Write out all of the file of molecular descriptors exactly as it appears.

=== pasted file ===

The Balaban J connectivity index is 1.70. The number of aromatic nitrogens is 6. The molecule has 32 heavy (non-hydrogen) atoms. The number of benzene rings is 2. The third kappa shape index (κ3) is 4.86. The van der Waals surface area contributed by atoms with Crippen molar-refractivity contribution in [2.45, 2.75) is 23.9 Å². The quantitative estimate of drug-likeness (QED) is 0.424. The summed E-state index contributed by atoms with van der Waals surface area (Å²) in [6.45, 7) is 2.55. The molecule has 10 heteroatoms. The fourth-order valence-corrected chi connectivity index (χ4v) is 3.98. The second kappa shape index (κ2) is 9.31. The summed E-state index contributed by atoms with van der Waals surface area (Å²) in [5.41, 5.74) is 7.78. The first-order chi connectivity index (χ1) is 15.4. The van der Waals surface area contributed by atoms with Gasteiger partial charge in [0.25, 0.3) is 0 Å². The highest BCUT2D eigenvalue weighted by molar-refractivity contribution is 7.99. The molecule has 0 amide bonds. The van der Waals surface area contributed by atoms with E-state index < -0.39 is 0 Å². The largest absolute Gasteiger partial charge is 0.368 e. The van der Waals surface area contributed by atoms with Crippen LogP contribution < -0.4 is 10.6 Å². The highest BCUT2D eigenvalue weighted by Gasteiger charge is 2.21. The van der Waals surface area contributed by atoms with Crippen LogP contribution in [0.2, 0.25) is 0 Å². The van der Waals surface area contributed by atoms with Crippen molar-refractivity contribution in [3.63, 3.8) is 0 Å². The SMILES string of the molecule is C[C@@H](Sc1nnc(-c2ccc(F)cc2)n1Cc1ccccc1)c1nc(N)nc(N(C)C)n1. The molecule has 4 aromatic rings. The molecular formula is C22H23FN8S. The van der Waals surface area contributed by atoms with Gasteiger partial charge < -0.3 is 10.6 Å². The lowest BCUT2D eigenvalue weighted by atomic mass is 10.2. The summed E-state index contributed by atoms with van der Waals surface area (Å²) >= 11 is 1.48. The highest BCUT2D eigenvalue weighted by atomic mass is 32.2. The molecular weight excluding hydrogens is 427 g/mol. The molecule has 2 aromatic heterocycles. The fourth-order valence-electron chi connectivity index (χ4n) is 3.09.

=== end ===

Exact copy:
The Balaban J connectivity index is 1.70. The number of aromatic nitrogens is 6. The molecule has 32 heavy (non-hydrogen) atoms. The number of benzene rings is 2. The third kappa shape index (κ3) is 4.86. The van der Waals surface area contributed by atoms with Crippen molar-refractivity contribution in [2.45, 2.75) is 23.9 Å². The quantitative estimate of drug-likeness (QED) is 0.424. The summed E-state index contributed by atoms with van der Waals surface area (Å²) in [6.45, 7) is 2.55. The molecule has 10 heteroatoms. The fourth-order valence-corrected chi connectivity index (χ4v) is 3.98. The second kappa shape index (κ2) is 9.31. The summed E-state index contributed by atoms with van der Waals surface area (Å²) in [5.41, 5.74) is 7.78. The first-order chi connectivity index (χ1) is 15.4. The van der Waals surface area contributed by atoms with Gasteiger partial charge in [0.25, 0.3) is 0 Å². The highest BCUT2D eigenvalue weighted by molar-refractivity contribution is 7.99. The molecule has 0 amide bonds. The van der Waals surface area contributed by atoms with E-state index < -0.39 is 0 Å². The largest absolute Gasteiger partial charge is 0.368 e. The van der Waals surface area contributed by atoms with Crippen LogP contribution < -0.4 is 10.6 Å². The highest BCUT2D eigenvalue weighted by Gasteiger charge is 2.21. The van der Waals surface area contributed by atoms with Crippen LogP contribution in [0.2, 0.25) is 0 Å². The van der Waals surface area contributed by atoms with Crippen molar-refractivity contribution in [3.63, 3.8) is 0 Å². The SMILES string of the molecule is C[C@@H](Sc1nnc(-c2ccc(F)cc2)n1Cc1ccccc1)c1nc(N)nc(N(C)C)n1. The molecule has 4 aromatic rings. The molecular formula is C22H23FN8S. The van der Waals surface area contributed by atoms with Gasteiger partial charge < -0.3 is 10.6 Å². The lowest BCUT2D eigenvalue weighted by atomic mass is 10.2. The summed E-state index contributed by atoms with van der Waals surface area (Å²) >= 11 is 1.48. The highest BCUT2D eigenvalue weighted by atomic mass is 32.2. The molecular weight excluding hydrogens is 427 g/mol. The molecule has 2 aromatic heterocycles. The fourth-order valence-electron chi connectivity index (χ4n) is 3.09.